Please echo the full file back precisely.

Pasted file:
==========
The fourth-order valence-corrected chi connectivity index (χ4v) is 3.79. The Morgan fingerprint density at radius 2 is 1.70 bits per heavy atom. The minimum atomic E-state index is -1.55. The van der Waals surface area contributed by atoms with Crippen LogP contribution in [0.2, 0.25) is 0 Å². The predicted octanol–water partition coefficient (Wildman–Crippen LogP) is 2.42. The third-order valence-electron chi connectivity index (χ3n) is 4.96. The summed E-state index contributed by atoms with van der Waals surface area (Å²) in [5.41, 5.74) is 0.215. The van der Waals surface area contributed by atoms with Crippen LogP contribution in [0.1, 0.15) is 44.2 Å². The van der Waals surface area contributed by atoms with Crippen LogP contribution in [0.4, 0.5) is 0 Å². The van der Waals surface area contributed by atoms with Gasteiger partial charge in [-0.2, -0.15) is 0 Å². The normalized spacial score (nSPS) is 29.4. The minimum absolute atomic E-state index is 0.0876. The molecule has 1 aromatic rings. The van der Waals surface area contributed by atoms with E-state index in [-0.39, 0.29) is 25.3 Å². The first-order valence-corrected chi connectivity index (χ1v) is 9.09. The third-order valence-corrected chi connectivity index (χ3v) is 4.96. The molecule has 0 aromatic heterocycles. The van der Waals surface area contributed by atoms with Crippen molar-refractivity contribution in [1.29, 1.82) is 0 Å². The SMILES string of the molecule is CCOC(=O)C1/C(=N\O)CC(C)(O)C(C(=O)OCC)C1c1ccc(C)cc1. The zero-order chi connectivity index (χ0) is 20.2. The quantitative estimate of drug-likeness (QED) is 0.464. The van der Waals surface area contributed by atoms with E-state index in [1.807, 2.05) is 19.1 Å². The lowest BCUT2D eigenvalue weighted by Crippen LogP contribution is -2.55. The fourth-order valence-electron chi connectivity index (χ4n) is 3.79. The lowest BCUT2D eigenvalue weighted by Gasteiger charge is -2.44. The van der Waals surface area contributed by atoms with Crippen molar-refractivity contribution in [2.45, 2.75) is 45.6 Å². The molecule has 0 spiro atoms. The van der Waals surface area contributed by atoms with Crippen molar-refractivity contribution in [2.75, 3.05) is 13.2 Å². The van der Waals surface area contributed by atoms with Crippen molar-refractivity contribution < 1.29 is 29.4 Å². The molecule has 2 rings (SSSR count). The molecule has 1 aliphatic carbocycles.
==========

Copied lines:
The fourth-order valence-corrected chi connectivity index (χ4v) is 3.79. The Morgan fingerprint density at radius 2 is 1.70 bits per heavy atom. The minimum atomic E-state index is -1.55. The van der Waals surface area contributed by atoms with Crippen LogP contribution in [0.2, 0.25) is 0 Å². The predicted octanol–water partition coefficient (Wildman–Crippen LogP) is 2.42. The third-order valence-electron chi connectivity index (χ3n) is 4.96. The summed E-state index contributed by atoms with van der Waals surface area (Å²) in [5.41, 5.74) is 0.215. The van der Waals surface area contributed by atoms with Crippen LogP contribution in [0.1, 0.15) is 44.2 Å². The van der Waals surface area contributed by atoms with Crippen LogP contribution in [0.4, 0.5) is 0 Å². The van der Waals surface area contributed by atoms with Gasteiger partial charge in [-0.2, -0.15) is 0 Å². The normalized spacial score (nSPS) is 29.4. The minimum absolute atomic E-state index is 0.0876. The molecule has 1 aromatic rings. The van der Waals surface area contributed by atoms with E-state index in [-0.39, 0.29) is 25.3 Å². The first-order valence-corrected chi connectivity index (χ1v) is 9.09. The third-order valence-corrected chi connectivity index (χ3v) is 4.96. The molecule has 0 aromatic heterocycles. The van der Waals surface area contributed by atoms with Crippen molar-refractivity contribution in [1.29, 1.82) is 0 Å². The SMILES string of the molecule is CCOC(=O)C1/C(=N\O)CC(C)(O)C(C(=O)OCC)C1c1ccc(C)cc1. The zero-order chi connectivity index (χ0) is 20.2. The quantitative estimate of drug-likeness (QED) is 0.464. The van der Waals surface area contributed by atoms with E-state index in [1.807, 2.05) is 19.1 Å². The lowest BCUT2D eigenvalue weighted by Crippen LogP contribution is -2.55. The fourth-order valence-electron chi connectivity index (χ4n) is 3.79. The lowest BCUT2D eigenvalue weighted by Gasteiger charge is -2.44. The van der Waals surface area contributed by atoms with Crippen molar-refractivity contribution in [2.45, 2.75) is 45.6 Å². The molecule has 0 spiro atoms. The van der Waals surface area contributed by atoms with Crippen molar-refractivity contribution in [2.75, 3.05) is 13.2 Å². The van der Waals surface area contributed by atoms with Crippen molar-refractivity contribution < 1.29 is 29.4 Å². The molecule has 2 rings (SSSR count). The molecule has 1 aliphatic carbocycles.